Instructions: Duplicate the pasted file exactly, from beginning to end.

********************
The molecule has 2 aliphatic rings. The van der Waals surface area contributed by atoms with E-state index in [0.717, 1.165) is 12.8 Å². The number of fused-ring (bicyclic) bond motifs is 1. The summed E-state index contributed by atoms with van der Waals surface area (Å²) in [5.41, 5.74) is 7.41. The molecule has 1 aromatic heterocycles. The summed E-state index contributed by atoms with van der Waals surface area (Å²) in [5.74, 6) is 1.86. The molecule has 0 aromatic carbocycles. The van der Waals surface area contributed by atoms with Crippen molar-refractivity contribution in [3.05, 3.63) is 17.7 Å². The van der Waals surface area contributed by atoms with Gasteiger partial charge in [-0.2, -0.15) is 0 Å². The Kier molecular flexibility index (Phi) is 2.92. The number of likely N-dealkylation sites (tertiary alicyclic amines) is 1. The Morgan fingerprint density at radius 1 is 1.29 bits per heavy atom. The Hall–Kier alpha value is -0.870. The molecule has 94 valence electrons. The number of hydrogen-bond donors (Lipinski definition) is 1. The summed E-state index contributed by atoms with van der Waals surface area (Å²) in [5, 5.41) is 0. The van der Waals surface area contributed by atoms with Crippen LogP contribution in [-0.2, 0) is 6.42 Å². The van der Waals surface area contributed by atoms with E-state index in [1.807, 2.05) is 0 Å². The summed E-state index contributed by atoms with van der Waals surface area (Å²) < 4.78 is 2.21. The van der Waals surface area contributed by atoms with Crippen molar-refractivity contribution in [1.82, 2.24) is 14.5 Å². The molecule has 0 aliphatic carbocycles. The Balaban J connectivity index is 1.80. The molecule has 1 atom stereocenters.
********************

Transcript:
The molecule has 2 aliphatic rings. The van der Waals surface area contributed by atoms with E-state index in [0.717, 1.165) is 12.8 Å². The number of fused-ring (bicyclic) bond motifs is 1. The summed E-state index contributed by atoms with van der Waals surface area (Å²) in [5.41, 5.74) is 7.41. The molecule has 1 aromatic heterocycles. The summed E-state index contributed by atoms with van der Waals surface area (Å²) in [5.74, 6) is 1.86. The molecule has 0 aromatic carbocycles. The van der Waals surface area contributed by atoms with Crippen molar-refractivity contribution in [3.05, 3.63) is 17.7 Å². The van der Waals surface area contributed by atoms with Gasteiger partial charge in [-0.2, -0.15) is 0 Å². The Kier molecular flexibility index (Phi) is 2.92. The number of likely N-dealkylation sites (tertiary alicyclic amines) is 1. The Morgan fingerprint density at radius 1 is 1.29 bits per heavy atom. The Hall–Kier alpha value is -0.870. The molecule has 94 valence electrons. The number of hydrogen-bond donors (Lipinski definition) is 1. The summed E-state index contributed by atoms with van der Waals surface area (Å²) in [5, 5.41) is 0. The van der Waals surface area contributed by atoms with Crippen LogP contribution in [-0.2, 0) is 6.42 Å². The van der Waals surface area contributed by atoms with E-state index in [1.807, 2.05) is 0 Å². The summed E-state index contributed by atoms with van der Waals surface area (Å²) < 4.78 is 2.21. The van der Waals surface area contributed by atoms with Crippen molar-refractivity contribution in [1.82, 2.24) is 14.5 Å². The molecule has 0 aliphatic carbocycles. The Balaban J connectivity index is 1.80. The molecule has 1 atom stereocenters.